Charles Stapleton '78

Charles Stapleton

Senior vice president, chief operating officer,
Motorists Insurance Group
Bluffton '78
Major: Health, physical education and recreation

Professional Achievement Award
The award recognizes an alumnus for continued pursuit of intellectual growth and exploration of creative ventures in a chosen field, resulting in notable career success and recognition.

Charles StapletonCharles Stapleton’s life would never be the same after the basketball coach at then-Findlay College pointed him in the right direction, literally and figuratively, to Bluffton.

That “referral from a competing school,” as he calls it—plus the encouragement of his girlfriend, and now wife of 37 years, Vicki—was the start of a transformation for Stapleton.

Growing up in eastern Kentucky and west of Cleveland, he was an admittedly “misguided” teenager from a difficult family environment. But Bluffton provided a life-altering atmosphere that helped pave the way for what has been a 32- year career in insurance with Motorists.

As current senior vice president and chief operating officer for the companies of the Motorists Insurance Group, Stapleton is the 2015 recipient of Bluffton’s Professional Achievement Award. The award recognizes an alumnus for continued pursuit of intellectual growth and exploration of creative ventures in a chosen field, resulting in notable career success and recognition.

Stapleton and his basketball coach at Brookside High School, just outside Sheffield Lake, Ohio, came to northwest Ohio to visit Findlay on a spring day in 1974. Findlay Coach Jim Houdeshell didn’t see an opportunity for his visitor there, but the coach was well acquainted with Bluffton—then a fellow member of the Hoosier-Buckeye Collegiate Conference—and suggested that it “might be a good fit for you,” Stapleton recalls.

So he and his high school coach came to Bluffton, where he walked on campus “and I just fell in love with it.” The campus was beautiful but, more than that, the people he met were “so friendly and so nice,” he says. “I wasn’t really used to that.”

“It was just meant to be,” adds Stapleton, who became an Athletics Hall of Fame basketball player and earned a degree— in health, physical education and recreation—that he thought would lead to his desired career in teaching and coaching.

Married the day before graduation in 1978, he started to prepare for interviews for teaching positions. Needing a summer job, though, he took one in Cleveland with then-Republic Steel Corp. About a month into it, he was questioned about his interest in entering a management training program.

“My initial response was ‘no,’” he says. He paused, however, and asked for more information, including what income he might expect from getting into management. The answer was significantly more than he could make as a teacher.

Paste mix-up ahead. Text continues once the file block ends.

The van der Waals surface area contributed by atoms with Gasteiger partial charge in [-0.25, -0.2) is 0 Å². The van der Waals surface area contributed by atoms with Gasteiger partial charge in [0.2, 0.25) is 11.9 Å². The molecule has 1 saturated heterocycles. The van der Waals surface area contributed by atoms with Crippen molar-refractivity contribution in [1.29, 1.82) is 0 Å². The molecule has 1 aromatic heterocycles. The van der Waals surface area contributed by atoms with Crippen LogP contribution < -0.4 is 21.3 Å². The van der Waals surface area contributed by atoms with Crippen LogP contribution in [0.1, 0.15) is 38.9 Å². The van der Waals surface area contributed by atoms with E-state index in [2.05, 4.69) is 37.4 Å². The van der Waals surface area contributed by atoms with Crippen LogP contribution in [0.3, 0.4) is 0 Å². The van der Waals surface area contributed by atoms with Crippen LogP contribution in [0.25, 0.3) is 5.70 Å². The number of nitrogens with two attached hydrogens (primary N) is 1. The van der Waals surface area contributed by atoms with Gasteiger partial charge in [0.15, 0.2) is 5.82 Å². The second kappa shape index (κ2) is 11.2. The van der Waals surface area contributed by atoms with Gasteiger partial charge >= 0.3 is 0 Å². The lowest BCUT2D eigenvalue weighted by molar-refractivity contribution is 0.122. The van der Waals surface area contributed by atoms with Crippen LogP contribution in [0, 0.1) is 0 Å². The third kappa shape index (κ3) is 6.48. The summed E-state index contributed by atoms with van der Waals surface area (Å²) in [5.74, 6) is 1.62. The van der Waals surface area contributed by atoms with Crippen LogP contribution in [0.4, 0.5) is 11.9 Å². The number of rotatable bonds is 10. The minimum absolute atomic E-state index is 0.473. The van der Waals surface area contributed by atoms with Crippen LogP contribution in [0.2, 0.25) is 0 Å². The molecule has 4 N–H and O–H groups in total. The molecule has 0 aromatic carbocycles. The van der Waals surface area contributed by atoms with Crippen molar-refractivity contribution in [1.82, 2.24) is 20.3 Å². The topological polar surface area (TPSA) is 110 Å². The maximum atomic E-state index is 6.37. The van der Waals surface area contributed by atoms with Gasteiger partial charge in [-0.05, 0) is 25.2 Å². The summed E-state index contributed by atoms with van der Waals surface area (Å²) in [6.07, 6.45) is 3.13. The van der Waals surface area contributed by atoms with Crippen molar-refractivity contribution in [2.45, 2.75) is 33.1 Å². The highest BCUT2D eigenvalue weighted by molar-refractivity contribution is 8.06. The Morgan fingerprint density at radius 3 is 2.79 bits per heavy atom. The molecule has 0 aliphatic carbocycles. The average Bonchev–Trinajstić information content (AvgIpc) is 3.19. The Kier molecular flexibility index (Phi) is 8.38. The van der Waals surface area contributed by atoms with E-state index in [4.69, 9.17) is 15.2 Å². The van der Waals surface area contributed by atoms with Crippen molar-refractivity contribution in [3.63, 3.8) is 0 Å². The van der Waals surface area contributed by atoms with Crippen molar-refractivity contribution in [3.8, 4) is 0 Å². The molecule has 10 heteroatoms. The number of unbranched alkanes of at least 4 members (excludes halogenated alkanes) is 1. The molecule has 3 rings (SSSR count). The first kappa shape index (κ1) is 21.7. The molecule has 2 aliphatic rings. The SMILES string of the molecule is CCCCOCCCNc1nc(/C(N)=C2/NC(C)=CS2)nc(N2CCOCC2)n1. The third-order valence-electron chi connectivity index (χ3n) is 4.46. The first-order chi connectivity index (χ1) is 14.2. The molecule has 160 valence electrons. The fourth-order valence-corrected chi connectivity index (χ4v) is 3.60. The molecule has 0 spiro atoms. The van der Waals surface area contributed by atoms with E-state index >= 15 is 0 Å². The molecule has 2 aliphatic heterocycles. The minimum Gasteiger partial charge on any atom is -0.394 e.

“I saw this as a great opportunity,” says Stapleton, who took the training and stayed in the steel industry for five years.

Toward the end of his time at Republic, with the company starting to have financial problems, his manager suggested that Stapleton might want to think about other career possibilities. And the manager even had an option in mind—with Motorists, which was his primary company in the independent insurance agency he had opened.

Describing it as another meant-to-be milestone, Stapleton was interviewed and offered a job as a district sales manager for Motorists in Cleveland.

“It was a huge adjustment; we essentially started over,” he adds. But after beginning in Motorists’ marketing division, he served as vice president in several areas from 1992-2002, when he was appointed senior vice president for property/ casualty marketing. In his current COO post, he maintains overall responsibility for claims, sales, underwriting, risk management and workers’ compensation. He also serves on the boards of directors for six insurance companies.

“It’s truly a people business,” Stapleton says. “When bad things happen to good people, we want to be there to take care of them.”

The first member of his family to attend college, Stapleton credits his wife with convincing him that he needed to take advantage of the opportunity. He remains thankful to Bluffton for what it gave him, too.

“I don’t know what would have happened to me, honestly, if I hadn’t gone there,” he says. “The people were so good, good to me beyond belief.”

“It really gave me the foundation for everything that has happened to me, especially in the business world and how I treat people.”

“It was the right environment for me,” he adds, saying that he has recommended Bluffton to students from backgrounds similar to his, thinking “maybe it could change their lives like it did mine.”

Beyond that, he is also giving back to his alma mater in part by trying to create an internship “pipeline” between Bluffton and Motorists. “It’s not ‘if ’ it will happen; it’s ‘when,’” he predicts. “The door’s been opened for great possibilities.”

And some of them probably resemble the possibilities he first saw in 1974. “It all started at Bluffton,” he says.